In Indonesia, Global Integrity reports how the country’s performance in governance and anti-corruption is mixed. Government accountability, the civil service, and the media’s ability to report on corruption earn weak ratings. There are no legal measures to protect whistle-blowers in the public and private sectors. Regulations governing political financing are weak and poorly enforced. Despite these areas of concern, there is some positive news. Indonesia earns very strong scores in voting and citizen participation, the enforcement of tax and custom laws and regulations, and transparency in the procurement and privatization process. Additionally, the anti-corruption agency and national ombudsman are rated as strong. Finally, a new (and potentially important) public access to information law will be implemented in 2010.
Several key countries experienced gains or backsliding since 2007. Important anti-corruption improvements were noted in Bangladesh and Nigeria; in China, a more positive assessment was linked to the introduction of a new regulation granting citizens access to government information. Noticeable decliners included Bosnia and Herzegovina and Ecuador; Georgia also slipped for the second straight year and continues to struggle consolidating democratic gains since the 2003 Rose Revolution.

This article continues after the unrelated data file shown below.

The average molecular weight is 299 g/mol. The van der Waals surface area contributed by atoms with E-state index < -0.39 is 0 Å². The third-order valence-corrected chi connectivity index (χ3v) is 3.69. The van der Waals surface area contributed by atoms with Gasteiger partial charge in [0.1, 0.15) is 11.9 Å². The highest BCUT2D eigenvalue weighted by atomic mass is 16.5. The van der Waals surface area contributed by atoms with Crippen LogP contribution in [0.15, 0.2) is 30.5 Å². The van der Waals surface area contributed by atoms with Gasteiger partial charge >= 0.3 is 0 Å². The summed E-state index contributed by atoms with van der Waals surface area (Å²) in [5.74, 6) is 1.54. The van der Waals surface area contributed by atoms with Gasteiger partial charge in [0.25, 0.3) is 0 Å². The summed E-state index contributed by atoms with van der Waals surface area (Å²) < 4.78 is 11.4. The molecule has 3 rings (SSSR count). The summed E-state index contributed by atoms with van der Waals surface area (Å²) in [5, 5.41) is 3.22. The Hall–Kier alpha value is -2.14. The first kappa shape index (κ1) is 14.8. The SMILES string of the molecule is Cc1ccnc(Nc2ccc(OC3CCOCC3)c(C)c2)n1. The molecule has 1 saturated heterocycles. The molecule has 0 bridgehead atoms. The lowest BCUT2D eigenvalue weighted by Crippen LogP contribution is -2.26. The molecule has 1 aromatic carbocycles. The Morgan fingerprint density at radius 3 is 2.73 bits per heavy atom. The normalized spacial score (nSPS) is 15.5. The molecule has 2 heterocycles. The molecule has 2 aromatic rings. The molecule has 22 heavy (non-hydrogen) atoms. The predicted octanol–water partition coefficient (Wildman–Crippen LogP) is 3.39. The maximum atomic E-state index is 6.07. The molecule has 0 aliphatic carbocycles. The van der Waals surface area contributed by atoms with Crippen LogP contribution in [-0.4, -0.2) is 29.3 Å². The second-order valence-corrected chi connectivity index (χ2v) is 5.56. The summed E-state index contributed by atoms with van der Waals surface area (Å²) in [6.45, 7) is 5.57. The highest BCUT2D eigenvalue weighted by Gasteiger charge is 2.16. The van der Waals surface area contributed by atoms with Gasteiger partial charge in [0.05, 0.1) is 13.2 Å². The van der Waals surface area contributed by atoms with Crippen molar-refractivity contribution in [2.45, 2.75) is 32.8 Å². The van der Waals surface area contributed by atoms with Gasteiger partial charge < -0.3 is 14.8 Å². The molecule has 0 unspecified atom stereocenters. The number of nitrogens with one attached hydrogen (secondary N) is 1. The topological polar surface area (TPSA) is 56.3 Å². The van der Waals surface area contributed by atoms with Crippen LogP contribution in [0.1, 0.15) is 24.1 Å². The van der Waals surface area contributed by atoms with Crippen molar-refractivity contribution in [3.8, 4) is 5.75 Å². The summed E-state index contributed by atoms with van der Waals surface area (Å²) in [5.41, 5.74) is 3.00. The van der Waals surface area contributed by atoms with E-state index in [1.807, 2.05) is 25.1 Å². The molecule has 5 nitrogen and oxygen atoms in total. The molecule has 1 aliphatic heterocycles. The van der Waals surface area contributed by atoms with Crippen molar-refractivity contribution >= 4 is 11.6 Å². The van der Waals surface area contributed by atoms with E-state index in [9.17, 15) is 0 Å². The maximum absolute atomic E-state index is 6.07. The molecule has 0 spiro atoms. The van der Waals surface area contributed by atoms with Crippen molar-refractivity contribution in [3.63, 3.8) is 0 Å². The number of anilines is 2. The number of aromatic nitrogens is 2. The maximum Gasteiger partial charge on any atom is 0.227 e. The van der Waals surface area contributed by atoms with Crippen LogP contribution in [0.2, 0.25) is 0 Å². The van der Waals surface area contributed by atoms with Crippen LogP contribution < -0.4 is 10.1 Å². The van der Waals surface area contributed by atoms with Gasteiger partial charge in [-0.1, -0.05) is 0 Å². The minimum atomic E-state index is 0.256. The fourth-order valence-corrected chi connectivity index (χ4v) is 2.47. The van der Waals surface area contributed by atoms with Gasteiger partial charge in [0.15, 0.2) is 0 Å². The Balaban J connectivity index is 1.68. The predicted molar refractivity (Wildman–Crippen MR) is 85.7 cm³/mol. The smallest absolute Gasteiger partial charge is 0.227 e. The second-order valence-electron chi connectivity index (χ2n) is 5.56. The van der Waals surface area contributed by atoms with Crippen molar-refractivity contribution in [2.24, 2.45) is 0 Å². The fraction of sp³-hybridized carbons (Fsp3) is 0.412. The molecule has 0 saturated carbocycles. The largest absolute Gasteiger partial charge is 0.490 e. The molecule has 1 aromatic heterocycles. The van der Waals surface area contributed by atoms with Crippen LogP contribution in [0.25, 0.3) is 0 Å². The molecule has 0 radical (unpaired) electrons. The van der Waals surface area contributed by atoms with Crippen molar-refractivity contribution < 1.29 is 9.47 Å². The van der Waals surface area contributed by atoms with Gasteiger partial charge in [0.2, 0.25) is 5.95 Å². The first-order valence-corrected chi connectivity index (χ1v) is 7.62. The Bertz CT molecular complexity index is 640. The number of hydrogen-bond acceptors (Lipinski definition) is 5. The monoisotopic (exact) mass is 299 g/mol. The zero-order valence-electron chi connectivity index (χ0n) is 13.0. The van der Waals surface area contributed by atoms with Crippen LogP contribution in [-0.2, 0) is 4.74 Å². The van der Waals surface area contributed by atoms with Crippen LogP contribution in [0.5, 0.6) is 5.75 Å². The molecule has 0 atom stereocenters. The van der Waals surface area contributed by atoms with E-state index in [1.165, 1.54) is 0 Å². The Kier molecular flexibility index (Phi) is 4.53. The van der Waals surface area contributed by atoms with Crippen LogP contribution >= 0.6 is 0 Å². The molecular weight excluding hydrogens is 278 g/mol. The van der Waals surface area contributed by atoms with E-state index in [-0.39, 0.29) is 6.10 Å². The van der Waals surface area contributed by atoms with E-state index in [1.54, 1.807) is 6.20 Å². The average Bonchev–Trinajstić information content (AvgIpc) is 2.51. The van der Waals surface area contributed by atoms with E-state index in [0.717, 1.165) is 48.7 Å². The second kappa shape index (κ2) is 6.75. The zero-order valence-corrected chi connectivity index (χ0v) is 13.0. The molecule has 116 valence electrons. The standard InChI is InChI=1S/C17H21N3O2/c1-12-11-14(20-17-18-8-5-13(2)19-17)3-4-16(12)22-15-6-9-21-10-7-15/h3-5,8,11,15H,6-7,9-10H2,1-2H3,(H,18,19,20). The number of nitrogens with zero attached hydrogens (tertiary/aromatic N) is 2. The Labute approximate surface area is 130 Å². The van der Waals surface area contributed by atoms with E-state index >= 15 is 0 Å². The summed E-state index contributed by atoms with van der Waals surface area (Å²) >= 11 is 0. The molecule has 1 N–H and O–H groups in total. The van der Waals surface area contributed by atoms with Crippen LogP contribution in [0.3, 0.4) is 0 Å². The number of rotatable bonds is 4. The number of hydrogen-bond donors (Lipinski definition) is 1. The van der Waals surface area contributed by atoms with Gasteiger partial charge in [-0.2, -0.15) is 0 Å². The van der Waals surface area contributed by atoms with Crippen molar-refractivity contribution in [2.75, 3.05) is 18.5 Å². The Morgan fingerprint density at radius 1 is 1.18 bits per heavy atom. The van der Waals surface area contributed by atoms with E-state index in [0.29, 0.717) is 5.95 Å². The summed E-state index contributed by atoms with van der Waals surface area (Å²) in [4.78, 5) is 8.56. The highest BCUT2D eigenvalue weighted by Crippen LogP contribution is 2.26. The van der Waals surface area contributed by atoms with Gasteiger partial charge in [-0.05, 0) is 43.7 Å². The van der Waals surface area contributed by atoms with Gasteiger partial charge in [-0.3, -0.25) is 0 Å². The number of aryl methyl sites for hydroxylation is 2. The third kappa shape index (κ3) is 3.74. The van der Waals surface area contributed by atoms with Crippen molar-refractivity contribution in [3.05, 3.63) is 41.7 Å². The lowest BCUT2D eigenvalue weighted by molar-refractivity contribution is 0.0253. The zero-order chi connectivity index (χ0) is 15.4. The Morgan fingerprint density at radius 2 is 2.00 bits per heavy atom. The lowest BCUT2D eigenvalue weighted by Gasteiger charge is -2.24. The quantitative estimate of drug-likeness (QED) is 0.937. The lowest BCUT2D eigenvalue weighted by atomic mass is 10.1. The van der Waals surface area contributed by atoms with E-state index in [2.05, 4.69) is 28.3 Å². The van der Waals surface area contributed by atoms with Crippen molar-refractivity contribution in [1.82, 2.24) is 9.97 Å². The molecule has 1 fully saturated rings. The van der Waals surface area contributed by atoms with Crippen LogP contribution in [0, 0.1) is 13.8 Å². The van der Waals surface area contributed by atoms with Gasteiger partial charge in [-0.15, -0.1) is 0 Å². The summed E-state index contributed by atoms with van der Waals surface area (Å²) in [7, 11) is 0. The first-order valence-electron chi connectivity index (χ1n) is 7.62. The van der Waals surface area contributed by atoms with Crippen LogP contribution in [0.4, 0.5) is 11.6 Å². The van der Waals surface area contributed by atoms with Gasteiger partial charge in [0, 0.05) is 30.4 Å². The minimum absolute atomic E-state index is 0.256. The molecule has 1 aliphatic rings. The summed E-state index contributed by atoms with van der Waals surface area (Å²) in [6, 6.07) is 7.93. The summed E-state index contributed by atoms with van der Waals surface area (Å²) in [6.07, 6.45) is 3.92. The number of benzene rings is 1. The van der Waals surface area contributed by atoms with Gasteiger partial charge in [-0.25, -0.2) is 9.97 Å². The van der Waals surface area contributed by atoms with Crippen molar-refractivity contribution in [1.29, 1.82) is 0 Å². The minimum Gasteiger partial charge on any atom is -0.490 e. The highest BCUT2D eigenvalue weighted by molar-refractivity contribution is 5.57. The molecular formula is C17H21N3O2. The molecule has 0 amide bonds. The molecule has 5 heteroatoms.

“The country assessments that comprise the Report offer among the most detailed, evidence-based evaluations of anti-corruption mechanisms available anywhere in the world,” said Global Integrity’s International Director, Marianne Camerer. “They provide policymakers, investors, and citizens alike with the information to understand the governance challenges unique to each country and to take action.”
The report is the product of months of on-the-ground reporting and data gathering by a team of more than 260 in-country journalists and researchers who prepared more than a million words of text and 20,000 data points for their respective countries. The 2008 report covers the following diverse countries:
Bosnia and Herzegovina
To access the Global Integrity Report: 2008, please visit http://report.globalintegrity.org/.
The Global Integrity Report: 2008 was generously supported by the Australian Agency for International Development, the Canadian International Development Agency, the Legatum Institute, and the World Bank.
Global Integrity is a leading international non-profit organization that tracks governance and corruption trends around the world. Working with a network of several hundred in-country journalists and researchers in 92 countries, we aim to shape and inform the debate around governance and anti-corruption reforms through in-depth diagnostic tools at the national, sub-national, and sector levels. Our information is regularly used by aid donors, civil society advocates, and governments alike to press for governance reforms in both the developed and developing world. For more information about the organization, visit http://www.globalintegrity.org/.